Rationale for Transporter volume
We have progressed a very long way in the past 35 years, to the point where we know that all of these processes are mediated rather specifically by proteins, and where we know the primary structures (amino acid sequences) of tens to hundreds of proteins in each category. One of the major generalities that has emerged during this progress is that the great functional diversity of active transport processes existing among living systems is based mainly on mechanisms in the fourth category: protein-mediated coupling between different species of transiting ions and molecules. That is the central subject of this volume, which has been assembled to provide a comprehensive, contemporary review of coupled transport and the responsible transporter proteins.
The volume is directed to scientists working in membrane transport and related areas, to graduate students and advanced undergraduate students seeking a broad purview of the subject, and to other investigators and would-be investigators seeking a view across the new frontier of Molecular Physiology. Contributers were chosen by the Editorial Board of the Journal of Experimental Biology and were selected for their accomplishments in the field, for their clarity of presentation and for their breadth of coverage in ensemble. The articles are arranged into seven chapters, each with a short introduction to put the chapter topics into a general perspective; moreover, most of the articles themselves begin with cogent background to their specific material. All of the articles were written in the period January–June, 1994.
Terms and definitions
A major difficulty in reading the literature of transport coupling proteins, particularly on first appproach, is a somewhat skeltered and redundant terminology, which arose as the field grew up among two quite separated groups of investigators. First, medically oriented researchers – exploiting such traditional model systems as the frog skin or toad bladder, and clinically related tissues such as red blood cells, kidney, gut and brain – adopted ‘exchange diffusion’ (Ussing, 1947), ‘ion exchange’ and later the term ‘countertransport’ for coupling in which the separate ionic (or molecular) species move in opposite directions through the biomembrane; they used the term ‘cotransport’ (Crane, 1965) for coupled movement of two species in the same direction. Later, bioenergeticists and microbial physiologists – inspired by Peter Mitchell’s insightful work on mitochondria and chloroplasts (e.g. Mitchell, 1972) and by the rapid development of molecular studies on bacterial transporters, particularly the lactose permease (Kaback, 1974; Newman and Wilson, 1980) – adopted the more compact terms ‘antiport’ and ‘symport’ for countertransport and cotransport; and adopted the related term ‘uniport’ (in favor of ‘facilitated diffusion’) for protein-mediated transfer of a single species of ion or molecule.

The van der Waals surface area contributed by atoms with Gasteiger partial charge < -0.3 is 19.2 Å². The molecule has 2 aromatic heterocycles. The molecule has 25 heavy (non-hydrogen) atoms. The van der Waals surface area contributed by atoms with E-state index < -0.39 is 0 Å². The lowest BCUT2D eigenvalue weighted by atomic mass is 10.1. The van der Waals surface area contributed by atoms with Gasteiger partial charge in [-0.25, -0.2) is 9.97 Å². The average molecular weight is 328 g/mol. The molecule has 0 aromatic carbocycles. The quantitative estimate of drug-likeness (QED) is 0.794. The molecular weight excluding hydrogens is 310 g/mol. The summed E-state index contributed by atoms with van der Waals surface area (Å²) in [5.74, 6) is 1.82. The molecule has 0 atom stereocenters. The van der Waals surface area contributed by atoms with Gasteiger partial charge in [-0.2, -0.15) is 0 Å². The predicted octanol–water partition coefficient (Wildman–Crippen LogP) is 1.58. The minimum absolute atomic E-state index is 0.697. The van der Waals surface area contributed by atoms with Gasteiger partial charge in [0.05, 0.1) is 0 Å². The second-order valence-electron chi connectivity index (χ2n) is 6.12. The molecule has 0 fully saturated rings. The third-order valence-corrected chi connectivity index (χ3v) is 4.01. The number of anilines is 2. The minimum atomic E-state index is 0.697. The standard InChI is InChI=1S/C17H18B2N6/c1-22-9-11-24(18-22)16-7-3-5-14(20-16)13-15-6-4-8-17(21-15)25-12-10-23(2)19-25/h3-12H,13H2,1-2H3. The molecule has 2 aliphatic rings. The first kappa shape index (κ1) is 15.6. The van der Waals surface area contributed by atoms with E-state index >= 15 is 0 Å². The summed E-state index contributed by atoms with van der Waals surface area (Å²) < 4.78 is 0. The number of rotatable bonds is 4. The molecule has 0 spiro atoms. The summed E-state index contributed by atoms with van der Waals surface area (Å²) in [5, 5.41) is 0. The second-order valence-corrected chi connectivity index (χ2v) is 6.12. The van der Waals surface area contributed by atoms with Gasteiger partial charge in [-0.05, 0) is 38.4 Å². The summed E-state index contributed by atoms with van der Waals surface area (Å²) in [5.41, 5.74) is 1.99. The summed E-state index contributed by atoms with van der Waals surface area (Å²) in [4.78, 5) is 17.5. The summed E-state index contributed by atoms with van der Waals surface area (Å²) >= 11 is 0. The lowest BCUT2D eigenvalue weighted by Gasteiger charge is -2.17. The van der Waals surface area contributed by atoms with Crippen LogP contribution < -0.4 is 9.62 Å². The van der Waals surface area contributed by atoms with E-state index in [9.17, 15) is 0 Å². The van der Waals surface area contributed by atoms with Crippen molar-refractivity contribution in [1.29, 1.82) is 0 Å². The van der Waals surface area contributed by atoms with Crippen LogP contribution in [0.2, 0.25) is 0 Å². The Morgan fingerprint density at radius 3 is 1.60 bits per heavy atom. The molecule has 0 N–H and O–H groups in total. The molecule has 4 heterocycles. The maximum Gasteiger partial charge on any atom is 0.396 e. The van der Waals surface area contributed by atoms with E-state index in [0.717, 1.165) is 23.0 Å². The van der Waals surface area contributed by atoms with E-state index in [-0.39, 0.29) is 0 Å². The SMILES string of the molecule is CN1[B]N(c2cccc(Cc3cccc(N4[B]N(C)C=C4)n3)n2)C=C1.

Multiple terminologies have likewise been used in reference to membrane electrical variables: for example, ‘P.D.’, ‘membrane potential’, ‘membrane voltage’, Vm, Em, and ΔΨ, for the transmembrane difference of electrical potential. Since most coupled transporters move ionic charges through biological membranes and therefore must interact with the membrane’s electric field, this multiplicity too is cumbersome.
In order to minimize the reader’s confusion due to these and other purely semantic problems, we have set down a list of preferred terms in Tables 1 and 2 and have asked contributing authors to adhere to them as closely as possible and, when variant terms are deemed necessary, to indicate the corresponding form in the table upon first use of each particular variant. A table of these terms has been compiled previously (Harold, 1986) and they are discussed more fully in Wolfersberger (1994).